TASMANIA Medicare Local (TML) recently launched its Reconciliation Action Plan (RAP) for Aboriginal and Torres Strait Island people at the Bahá’i Centre of Learning for Tasmania in Hobart recently.
TML chair Judith Watson officially launched the plan and said it was about organisations, including TML, documenting how they would contribute to reconciliation in Australia.
“It is about turning good intentions into real actions,” she said.
“This plan is a significant step forward in the reconciliation process and is an important progression of TML’s commitment to improving health outcomes for Aboriginal and Torres Strait Islander people in Tasmania.”
Local Aboriginal elder Aunty Brenda Hodge conducted the Welcome to Country protocol for the event.
Tasmanian archaeologist and Aboriginal community member Emma Lee enthusiastically spoke to the event’s guests about the importance of reconciliation in Tasmania.
“I congratulate Tasmania Medicare Local for taking the first steps of an ongoing journey in a quest for reconciliation with Aboriginal and Torres Strait Islander people,” Ms Lee said.
“This plan recognises that TML can provide a solid foundation for economic benefit and the positive cascade of health and wellbeing outcomes by supporting Aboriginal people and culture.”
TML chief executive officer Phil Edmondson said a working group with representation from across the organisation, including Aboriginal staff, helped to build the plan.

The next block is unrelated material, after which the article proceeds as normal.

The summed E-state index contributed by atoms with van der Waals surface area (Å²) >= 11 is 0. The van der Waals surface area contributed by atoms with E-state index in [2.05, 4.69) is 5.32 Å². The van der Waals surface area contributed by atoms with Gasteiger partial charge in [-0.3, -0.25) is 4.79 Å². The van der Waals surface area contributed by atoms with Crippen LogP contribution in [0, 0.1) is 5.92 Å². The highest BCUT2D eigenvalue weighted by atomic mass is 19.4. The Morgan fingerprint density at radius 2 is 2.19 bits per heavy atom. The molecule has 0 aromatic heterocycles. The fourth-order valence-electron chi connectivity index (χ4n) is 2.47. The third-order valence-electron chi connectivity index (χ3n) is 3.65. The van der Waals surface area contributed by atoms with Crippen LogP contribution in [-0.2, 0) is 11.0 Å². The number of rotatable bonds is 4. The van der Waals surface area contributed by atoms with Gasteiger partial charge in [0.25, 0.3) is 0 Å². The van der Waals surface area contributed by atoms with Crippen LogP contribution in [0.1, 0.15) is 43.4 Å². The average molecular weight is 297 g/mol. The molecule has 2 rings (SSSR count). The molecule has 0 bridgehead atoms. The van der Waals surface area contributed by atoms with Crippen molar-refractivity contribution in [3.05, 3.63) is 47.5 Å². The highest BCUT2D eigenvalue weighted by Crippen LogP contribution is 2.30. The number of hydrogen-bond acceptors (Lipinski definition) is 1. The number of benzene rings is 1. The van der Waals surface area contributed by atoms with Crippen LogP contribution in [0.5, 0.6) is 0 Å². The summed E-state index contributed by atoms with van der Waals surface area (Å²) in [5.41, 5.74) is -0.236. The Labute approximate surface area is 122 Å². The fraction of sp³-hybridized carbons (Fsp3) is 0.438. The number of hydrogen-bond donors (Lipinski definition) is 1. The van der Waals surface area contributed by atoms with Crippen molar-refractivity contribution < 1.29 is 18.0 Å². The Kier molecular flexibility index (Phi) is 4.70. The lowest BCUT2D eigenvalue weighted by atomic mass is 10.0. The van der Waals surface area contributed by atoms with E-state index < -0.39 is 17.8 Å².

“A Reconciliation Action Plan is a living document and an ongoing commitment for TML to build respectful relationships between Aboriginal and Torres Strait Islander people and the wider community,” he said.
“It is about raising awareness and understanding issues affecting communities, and creating networks that generate local opportunities and solutions.
“TML is contributing to change by creating opportunities, building relationships and growing respect for Tasmanian Aboriginal and Torres Strait Islander people.
“We would like to encourage other Tasmanian organisations to take up the opportunity of working with reconciliation Australian and the Aboriginal community to develop their own reconciliation action plan.”
Four local Aboriginal aritsts were also recognised and their artworks displayed during the RAP launch.
TML commissioned the works after an expression of interest process earlier this year.
The works will be displayed in TML offices in Ulverstone, Launceston and Hobart.
The artists selected were Dane Chisholm, from Beaumaris on the east coast, Leigh Oates, from the Huon Valley, Tanya Wells, from the north west coast and Jeanette James, of Hobart.
TML’s new visual identity for Aboriginal Health Programs (a traditional shell necklace by jewellery maker Jeanette James) was also officially unveiled. Her design features on the cover and inside the Reconciliation Action Plan.
TML receives funding from the Australian Government Department of Health to provide a range of health and wellbeing services for Aboriginal and Torres Strait Islander people in Tasmania.
The new Reconciliation Action Plan will be available on TML’s website via www.tasmedicarelocal.com.au.